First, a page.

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Active vs Passive Investments

Episode 44

Active vs Passive Investments

Posted May 2, 2024 at 10:30 am
Cassidy Clement , Jose Torres
Interactive Brokers

Once you start researching investments, you may want to consider your future involvement as the portfolio comes together. How do your goals of the investment impact the strategy? Jose Torres, Interactive Brokers’ Senior Economist joins Cassidy Clement, Senior Manager of SEO and Content to discuss active vs passive investments.

Summary – Cents of Security Podcasts Ep. 44

The following is a summary of a live audio recording and may contain errors in spelling or grammar. Although IBKR has edited for clarity no material changes have been made.

Cassidy Clement 

Welcome back to the Cents of Security podcast. I’m Cassidy Clement, Senior Manager of SEO and Content at Interactive Brokers. Today, I’m your host for our podcast and our guest is Jose Torres, IBKR’s Senior Economist.  

Once you get started in researching investments, you may want to consider your future involvement as the portfolio comes together. How do your goals of the investment impact your strategy? Today we will explore that idea with discussion on active versus passive investments. Welcome back to the program, Jose. 

Jose Torres  

Hi Cassidy, great to be here. Hi everyone. 

Cassidy Clement 

So today we’re going to be comparing active versus passive investing. So, if you were just to explain those as a basic concept to the listeners and then we can kind of go through their differentiation. 

Jose Torres 

Absolutely. So passive investing has really gained in popularity last few years and really what it is is choosing vehicles where you can park money in and they track larger benchmarks. Baskets of different stocks and bonds, so these benchmarks aren’t changed that often, whereas active management refers to a type of approach where stocks and bonds can be bought and sold opportunistically. Hedges can be put in place and a lot more different aspects of the day-to-day are involved with active versus passive management.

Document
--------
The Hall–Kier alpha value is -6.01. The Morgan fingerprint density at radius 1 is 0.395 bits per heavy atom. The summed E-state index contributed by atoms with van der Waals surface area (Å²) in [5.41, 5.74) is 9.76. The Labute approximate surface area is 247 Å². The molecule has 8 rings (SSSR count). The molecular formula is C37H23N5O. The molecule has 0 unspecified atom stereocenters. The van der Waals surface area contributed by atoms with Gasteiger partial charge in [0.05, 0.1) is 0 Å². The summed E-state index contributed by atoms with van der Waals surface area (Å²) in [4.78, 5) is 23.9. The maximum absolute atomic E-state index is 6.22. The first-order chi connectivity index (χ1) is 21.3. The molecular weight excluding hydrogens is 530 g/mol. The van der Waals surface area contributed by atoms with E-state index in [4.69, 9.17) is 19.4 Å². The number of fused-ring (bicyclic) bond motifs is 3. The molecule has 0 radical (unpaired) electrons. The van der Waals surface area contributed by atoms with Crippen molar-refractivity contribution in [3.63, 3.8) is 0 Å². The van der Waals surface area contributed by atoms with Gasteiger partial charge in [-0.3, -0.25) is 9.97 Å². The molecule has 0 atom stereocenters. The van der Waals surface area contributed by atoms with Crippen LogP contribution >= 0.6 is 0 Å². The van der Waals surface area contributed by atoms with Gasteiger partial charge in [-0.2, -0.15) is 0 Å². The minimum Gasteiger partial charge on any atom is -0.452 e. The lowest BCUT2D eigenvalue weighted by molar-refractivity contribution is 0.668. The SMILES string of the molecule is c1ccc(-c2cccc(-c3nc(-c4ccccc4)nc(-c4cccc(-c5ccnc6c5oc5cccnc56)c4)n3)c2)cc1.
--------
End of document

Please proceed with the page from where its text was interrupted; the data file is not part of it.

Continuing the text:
In terms of who would prefer passive versus active management, well, someone that’s looking to dollar cost average in the long term and doesn’t want to pay a lot of fees and isn’t looking to hit home runs every year can be a passive investor and typically a passive investor chooses either stock funds or bond funds. Exchange traded funds, or ETFs on the S&P 500 NASDAQ Composite or the Russell 2000.  

In bond land, you have benchmarks that track T-bills or benchmarks that track longer term bonds, or a mix of everything. And really, the vehicles aren’t making day-to-day decisions on what to do, what to get in and out of.  

Active management is more for folks that want to choose particular sectors. And want to try and time in the market when it’s good to buy insurance, sell insurance, all those kinds of things. Some folks with the right skill set become really good active managers over the long term, while for other folks it becomes very troublesome because timing the market is indeed a very challenging task.